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Senator Lautenberg Introduces the Safe Chemicals Act of 2011

Posted on April 14, 2011

Senator Lautenberg Introduces the Safe Chemicals Act of 2011 Today Senator Frank Lautenberg (D-NJ) broke new ground by announcing the introduction of the “Safe Chemicals Act of 2011” by video posted on YouTube.

Lautenberg’s video announcement opens with a series of compelling stories from people who have testified before his committee about the need to reform the nation’s chemical laws. Among those featured are:

Molly Gray, who testified before Congress that her struggles with infertility may be related to her “body burden” of toxic chemicals. Read her blog about testifying before Congress.

Sanjay Gupta, MD, CNN’s Chief Medical Correspondent, who told Lautenberg’s committee last year “What we don’t know can really hurt us and there’s a lot we don’t know” about toxic chemicals and our health.

Philip Landrigan, MD, of Mount Sinai School of Medicine, who told CNN “Eighty percent of the common chemicals in everyday use in this country we know almost nothing about.”

Senator Lautenberg lays out his case for reforming the nation’s chemical law, stating that the legislation is an “opportunity to ensure better health and life for our kids.”

“The average American has more than 200 industrial chemicals in their body, including dozens linked to cancer and other health problems. The shocking truth is that the current law does not require tests to ensure chemicals used in everyday household products are safe,” said Senator Lautenberg in a press statement.
“The EPA does not have the tools to address dangerous substances and even the chemical industry has asked for stronger laws to assure consumers that their products are safe. My 'Safe Chemicals Act' will breathe new life into a long-dead statute by empowering EPA to separate the chemicals that help from the chemicals that hurt.”

Closing with a call for bi-partisan support for the legislation, Senator Lautenberg urges all viewers to spread the word, and share his video message on Facebook and YouTube with friends and elected officials. “The need is urgent, we can’t afford to wait.“ said Lautenberg.


Comments

If anyone dealing with chemical sensitivity (MCS) isn't familiar with the Americans with Disabilities Act, they might want to get the facts. MCS is recognized as a disabilty and Title III of this law, makes clear that people with MCS may find access to public facilities difficult when fragrance products are in use. Any kind of barrier to the disabled is disallowed under this law.
The U.S. Department of Justice is charged with ADA enforcement.

Posted by: del cameron | Jan 7, 2012 12:01:45 AM

Thank you for brining this to our nation's attention. Asthma is on the rise. Why, many ask? Living with severe asthma since childhood, 50 years, I contend that it is on the rise because of the places that scents, chemicals and allergens have been "invited" into our lives. Scents and chemicals are far more pervasive now than in the past, (when tobacco was the primary assailant). My belief is not only that this pervasiveness of scent has a causal relationship with the increase of incidence asthma, but that expensive litigation is in the near future.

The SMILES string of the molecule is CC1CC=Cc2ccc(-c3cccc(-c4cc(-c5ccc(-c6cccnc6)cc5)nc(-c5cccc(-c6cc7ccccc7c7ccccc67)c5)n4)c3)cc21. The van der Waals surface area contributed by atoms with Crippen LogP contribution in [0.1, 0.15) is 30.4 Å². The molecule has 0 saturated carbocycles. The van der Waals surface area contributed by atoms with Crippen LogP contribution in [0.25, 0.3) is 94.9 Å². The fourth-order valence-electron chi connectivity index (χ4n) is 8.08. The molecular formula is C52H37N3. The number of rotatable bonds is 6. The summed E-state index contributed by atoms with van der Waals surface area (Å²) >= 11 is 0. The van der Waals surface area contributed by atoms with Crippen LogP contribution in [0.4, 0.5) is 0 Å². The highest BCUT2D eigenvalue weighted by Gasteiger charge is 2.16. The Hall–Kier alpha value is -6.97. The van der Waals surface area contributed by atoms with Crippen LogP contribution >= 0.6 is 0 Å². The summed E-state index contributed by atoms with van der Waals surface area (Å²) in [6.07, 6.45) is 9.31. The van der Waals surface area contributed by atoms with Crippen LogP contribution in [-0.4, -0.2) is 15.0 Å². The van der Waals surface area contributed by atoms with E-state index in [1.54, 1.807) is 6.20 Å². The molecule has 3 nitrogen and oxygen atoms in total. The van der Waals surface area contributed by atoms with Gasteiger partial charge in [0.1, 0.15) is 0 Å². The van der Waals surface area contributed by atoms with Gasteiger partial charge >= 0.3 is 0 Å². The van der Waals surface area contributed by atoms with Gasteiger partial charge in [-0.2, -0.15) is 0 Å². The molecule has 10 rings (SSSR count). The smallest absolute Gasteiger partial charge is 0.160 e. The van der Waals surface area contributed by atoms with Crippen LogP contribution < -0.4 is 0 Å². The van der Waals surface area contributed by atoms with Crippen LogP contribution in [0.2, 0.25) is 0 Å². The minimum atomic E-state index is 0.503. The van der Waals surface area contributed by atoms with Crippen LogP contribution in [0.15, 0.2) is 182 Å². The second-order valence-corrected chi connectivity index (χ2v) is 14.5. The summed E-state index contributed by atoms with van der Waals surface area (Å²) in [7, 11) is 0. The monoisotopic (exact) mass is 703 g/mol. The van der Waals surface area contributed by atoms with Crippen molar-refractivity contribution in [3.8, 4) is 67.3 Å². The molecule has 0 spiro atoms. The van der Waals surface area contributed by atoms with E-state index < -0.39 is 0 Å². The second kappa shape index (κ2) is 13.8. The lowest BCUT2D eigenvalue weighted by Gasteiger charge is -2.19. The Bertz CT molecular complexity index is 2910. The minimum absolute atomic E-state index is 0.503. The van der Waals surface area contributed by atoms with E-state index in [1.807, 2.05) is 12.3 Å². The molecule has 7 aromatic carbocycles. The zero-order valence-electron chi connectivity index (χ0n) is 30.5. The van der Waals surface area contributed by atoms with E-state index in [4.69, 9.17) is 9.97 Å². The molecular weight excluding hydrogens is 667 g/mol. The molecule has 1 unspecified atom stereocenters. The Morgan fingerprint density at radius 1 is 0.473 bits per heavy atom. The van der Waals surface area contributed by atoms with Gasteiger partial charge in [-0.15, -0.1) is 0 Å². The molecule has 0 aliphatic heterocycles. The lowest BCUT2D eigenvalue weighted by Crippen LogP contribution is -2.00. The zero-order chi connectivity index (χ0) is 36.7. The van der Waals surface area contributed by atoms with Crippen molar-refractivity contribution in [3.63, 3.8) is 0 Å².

I walk through a mall...and the hallway outside the Abercrombie store assaults those of us who are allergic because they have the "right" to pollute my space in the name of a "brand". I pay $90 a ticket to go to a play, having traveled to Chicago to see Wicked, and I have to sit in the lobby because the "fog" machine no longer uses dry ice, but anti-freeze. Others cough, my life is imperiled. I avoid the most popular church holidays because the sanctuary becomes dangerous with the heavily scented perfumes of the infrequent attendees. Instead, I faithfully attend the rest of the year.

I've been the one who has had every available nurse in the emergency room attending to...I've been lucky to get out of bed three weeks after an attack, grateful to be alive. And I have lived half a century listening to others claim that their "rights" are somehow more precious than my right to breathe.

I teach, and often tell parents and those who work with our students that I may be a canary, but I am a part of a flock. Thank you for speaking up for our flock. Children deserve to grow up free of the hostility of those who have more power, simply because they have power. Our right to breath is a right that should not be invalidated simply because others have wants, and the power of their numbers.

Thank you!!

Bev

Posted by: bev | Oct 11, 2011 6:30:11 PM

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